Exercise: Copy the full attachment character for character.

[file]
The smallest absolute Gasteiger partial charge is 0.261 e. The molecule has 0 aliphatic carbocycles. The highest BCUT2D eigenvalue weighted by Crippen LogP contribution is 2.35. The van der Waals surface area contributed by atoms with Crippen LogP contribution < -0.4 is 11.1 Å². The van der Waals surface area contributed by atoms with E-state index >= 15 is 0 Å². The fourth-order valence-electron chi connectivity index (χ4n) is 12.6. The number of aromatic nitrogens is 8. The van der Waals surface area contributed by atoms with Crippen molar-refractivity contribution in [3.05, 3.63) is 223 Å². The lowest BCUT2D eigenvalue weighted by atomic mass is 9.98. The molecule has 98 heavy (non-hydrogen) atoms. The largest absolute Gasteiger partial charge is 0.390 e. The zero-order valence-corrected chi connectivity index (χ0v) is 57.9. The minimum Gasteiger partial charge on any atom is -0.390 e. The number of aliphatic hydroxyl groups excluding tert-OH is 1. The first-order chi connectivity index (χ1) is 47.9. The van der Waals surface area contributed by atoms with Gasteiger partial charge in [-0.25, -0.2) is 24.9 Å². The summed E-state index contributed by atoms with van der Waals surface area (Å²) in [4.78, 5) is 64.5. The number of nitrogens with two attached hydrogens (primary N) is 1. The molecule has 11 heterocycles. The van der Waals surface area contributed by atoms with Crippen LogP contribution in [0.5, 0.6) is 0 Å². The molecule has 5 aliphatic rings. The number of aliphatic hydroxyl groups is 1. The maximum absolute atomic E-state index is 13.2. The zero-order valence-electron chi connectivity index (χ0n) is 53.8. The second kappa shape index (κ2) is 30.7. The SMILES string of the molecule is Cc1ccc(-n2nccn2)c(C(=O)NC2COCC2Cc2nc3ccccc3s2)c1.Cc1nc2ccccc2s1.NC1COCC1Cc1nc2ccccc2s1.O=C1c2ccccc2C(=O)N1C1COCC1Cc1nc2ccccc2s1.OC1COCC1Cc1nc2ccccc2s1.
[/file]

The smallest absolute Gasteiger partial charge is 0.261 e. The molecule has 0 aliphatic carbocycles. The highest BCUT2D eigenvalue weighted by Crippen LogP contribution is 2.35. The van der Waals surface area contributed by atoms with Crippen LogP contribution < -0.4 is 11.1 Å². The van der Waals surface area contributed by atoms with E-state index >= 15 is 0 Å². The fourth-order valence-electron chi connectivity index (χ4n) is 12.6. The number of aromatic nitrogens is 8. The van der Waals surface area contributed by atoms with Crippen molar-refractivity contribution in [3.05, 3.63) is 223 Å². The lowest BCUT2D eigenvalue weighted by atomic mass is 9.98. The molecule has 98 heavy (non-hydrogen) atoms. The largest absolute Gasteiger partial charge is 0.390 e. The zero-order valence-corrected chi connectivity index (χ0v) is 57.9. The minimum Gasteiger partial charge on any atom is -0.390 e. The number of aliphatic hydroxyl groups excluding tert-OH is 1. The first-order chi connectivity index (χ1) is 47.9. The van der Waals surface area contributed by atoms with Gasteiger partial charge in [-0.25, -0.2) is 24.9 Å². The summed E-state index contributed by atoms with van der Waals surface area (Å²) in [4.78, 5) is 64.5. The number of nitrogens with two attached hydrogens (primary N) is 1. The molecule has 11 heterocycles. The van der Waals surface area contributed by atoms with Crippen LogP contribution in [0.5, 0.6) is 0 Å². The molecule has 5 aliphatic rings. The number of aliphatic hydroxyl groups is 1. The maximum absolute atomic E-state index is 13.2. The zero-order valence-electron chi connectivity index (χ0n) is 53.8. The second kappa shape index (κ2) is 30.7. The SMILES string of the molecule is Cc1ccc(-n2nccn2)c(C(=O)NC2COCC2Cc2nc3ccccc3s2)c1.Cc1nc2ccccc2s1.NC1COCC1Cc1nc2ccccc2s1.O=C1c2ccccc2C(=O)N1C1COCC1Cc1nc2ccccc2s1.OC1COCC1Cc1nc2ccccc2s1.